Faure, Jean Baptiste
Dramatic barytone and composer, the son of a singer at the Church of Moulins, his native city. Jean entered the solfeggio class at the Conservatory at the age of thirteen, and later studied piano and doublebass, becoming a member of the band at the Odeon for a time. He was also choirboy at the Church of St. Nicholas des Champs, and at the Madeleine, where he was a pupil of Trevaux. He next joined the chorus at the Theatre Italien, and in 1850 again entered the Paris Conservatory, where he gained two years later first prizes for singing and for opera comique. His first appearance as a vocalist was at the Opera Comique, Paris. He received unstinted praise for his impersonation of the part of Mefistofeles in Gounod's Faust and his successes previously at the Opera Comique. Faure created the role of Mefistofeles, but he won his greatest triumphs in the roles of Hoel in Dinorah, William Tell in the opera of that name, Nevers in Les Huguenots, as Don Giovanni and as Hamlet. He was also successful in the part of Neluske in L'Africaine, for which he was chosen by Meyerbeer, the composer, himself, and won honors in the part of the Marquis de Posa in Verdi's Don Carlos. His voice was of great compass, but not especially brilliant in quality. He was a good all-around actor and natural musician and owed much to his natural gifts as a comedian.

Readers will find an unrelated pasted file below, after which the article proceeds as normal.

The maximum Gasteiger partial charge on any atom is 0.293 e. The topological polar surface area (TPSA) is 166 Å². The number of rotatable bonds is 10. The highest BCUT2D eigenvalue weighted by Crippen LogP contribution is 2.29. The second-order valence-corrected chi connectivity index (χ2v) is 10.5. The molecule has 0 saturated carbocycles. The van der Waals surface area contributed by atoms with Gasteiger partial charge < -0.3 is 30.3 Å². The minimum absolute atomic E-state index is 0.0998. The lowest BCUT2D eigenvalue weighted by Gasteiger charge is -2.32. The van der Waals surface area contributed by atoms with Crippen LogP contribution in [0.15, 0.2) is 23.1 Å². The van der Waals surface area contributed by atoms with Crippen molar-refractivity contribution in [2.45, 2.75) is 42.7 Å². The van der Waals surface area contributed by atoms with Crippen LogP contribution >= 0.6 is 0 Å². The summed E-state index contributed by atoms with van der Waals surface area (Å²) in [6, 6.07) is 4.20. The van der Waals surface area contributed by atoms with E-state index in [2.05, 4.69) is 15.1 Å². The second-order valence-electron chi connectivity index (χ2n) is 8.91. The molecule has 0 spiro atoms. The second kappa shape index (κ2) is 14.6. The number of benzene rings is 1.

Faure was heard in America, Italy, Russia and England as well as in his native country, meeting with success wherever he appeared. He retired from the operatic field in 1876 and appeared after that chiefly in concert. In 1878 he was appointed by the Emperor of Austria, imperial chambersinger, but shortly afterward went into retirement. He was for a time a professor of singing at the Paris Conservatory. He has published some good music, including two books of songs that are said to be very beautiful. Among his works are twentyfive melodies for the voice, also piano, church and instrumental music. Faure also wrote a text-book, entitled L'Art du chant.